The Origins of Illegal Drugs in the United States
The United States as a nation is the largest single consumer of illicit drugs in the world. In addition to consuming the largest number of illicit substances overall, the U.S. is also either the largest or one of the largest consumers of each of the principle varieties of illicit drugs.
The United States itself produces some illegal drugs on a relatively large scale, particularly cannabis. However, the large market for the drugs in the country means that the United States has never been a significant exporter. And in spite of its own production, the majority of the illegal drugs in the U.S. come from outside the country.
The World Drug Report issued by the United Nations takes a yearly look at drug manufacturing, drug consumption, and other issues related to the illegal drug trade around the globe. Here is a look at where the principle varieties of illicit drugs in the United States originate.
Cannabis is by far the most widely used illegal drug in the United States and across the globe. Cannabis plants are cultivated and consumed (usually in herb or resin form) in every country in the world. Cannabis is also an extremely lucrative export crop for many countries – Afghanistan, for example, usually associated with the cultivation of opium poppies, actually makes more money on a yearly basis from the sale of cannabis.
The cannabis in the United States continues to come predominantly from south of the border in Mexico. Canada has historically been a large importer of cannabis into the United States, but the data now indicates that the cannabis produced in the United States itself has now outstripped Canadian imports.
Global production of cocaine is dominated by the South American countries of Colombia, Bolivia, and Peru. In the past ten years, overall cultivation of cocaine has decreased, with the exception of a significant jump in 2007. These declines correspond with decreased production in the state of Colombia, where overall cultivation of cocaine is at roughly 43 percent of what it was in 2001. However, production has steadily increased in both Peru and Bolivia. In 2011, Peru and Colombia both accounted for approximately 60,000 hectares of cocaine cultivation, while Bolivia accounted for over 30,000.
The data suggests that the majority of the cocaine imported into Europe now comes from Peru and Bolivia, but Colombia continues to be the primary source of the cocaine imported into the United States.
Afghanistan is the single largest producer of opium, both in terms of total volume of opium as well as the number of hectares devoted to opium cultivation. Slightly over 50 percent of the opium produced in Afghanistan in 2011 was converted into heroin. Afghanistan has been the world leader in total potential opium production for many years, the only exception over the last two decades coming in 2001. Prior to 2001, Afghanistan trailed Myanmar (Burma) in terms of overall hectares of cultivation, but has overtaken Myanmar since 2003.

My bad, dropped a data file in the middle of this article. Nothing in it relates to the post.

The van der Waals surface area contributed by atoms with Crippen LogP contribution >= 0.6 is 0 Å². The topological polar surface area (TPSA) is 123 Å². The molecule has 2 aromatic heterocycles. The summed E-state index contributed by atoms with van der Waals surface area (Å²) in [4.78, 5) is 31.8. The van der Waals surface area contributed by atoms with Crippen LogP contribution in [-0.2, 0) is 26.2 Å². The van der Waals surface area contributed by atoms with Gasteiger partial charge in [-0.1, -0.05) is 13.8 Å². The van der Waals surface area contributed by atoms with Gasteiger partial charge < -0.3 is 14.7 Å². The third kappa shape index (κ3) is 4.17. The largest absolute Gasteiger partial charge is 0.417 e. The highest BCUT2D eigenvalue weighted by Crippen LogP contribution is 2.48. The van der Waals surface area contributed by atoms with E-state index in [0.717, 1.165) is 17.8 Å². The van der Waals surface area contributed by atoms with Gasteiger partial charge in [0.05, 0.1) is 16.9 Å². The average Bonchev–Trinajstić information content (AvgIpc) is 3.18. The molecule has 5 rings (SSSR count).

In total, Afghanistan accounted for 63 percent of the world’s opium production in 2011. Myanmar and neighboring Laos together accounted for another 20 percent of the world’s opium production, while most of the remainder came from Latin American countries such as Mexico and Colombia.
In 2010, a disease struck many of the poppy plants in Afghanistan and greatly reduced the country’s overall production. This decline did not affect the overall demand for and consumption of opium worldwide in 2010 or 2011, and researchers estimate that it may be several years before it becomes clear whether the disease will have any far-reaching impact.
U.S. imports of amphetamine-type stimulants (ATS) come predominantly from Mexico and Canada. The ATS market is the most varied of the illegal drug markets, encompassing amphetamines, methamphetamines, and the drug commonly known as “ecstasy,” among others. Mexico is a particularly large producer of methamphetamines, while Canada is a significant producer of ecstasy.
The United States itself is also a relatively large producer of ATS. In Southeast Asia, Myanmar is a large-scale manufacturer of methamphetamines. Overall, the many different varieties of amphetamines and other psychoactive substances that affect the brain in similar ways to amphetamines makes ATS a challenging market to track, both in terms of consumption and production. The variety of ingredients and the flexibility of manufacturing has make these drugs challenging to detect and to track.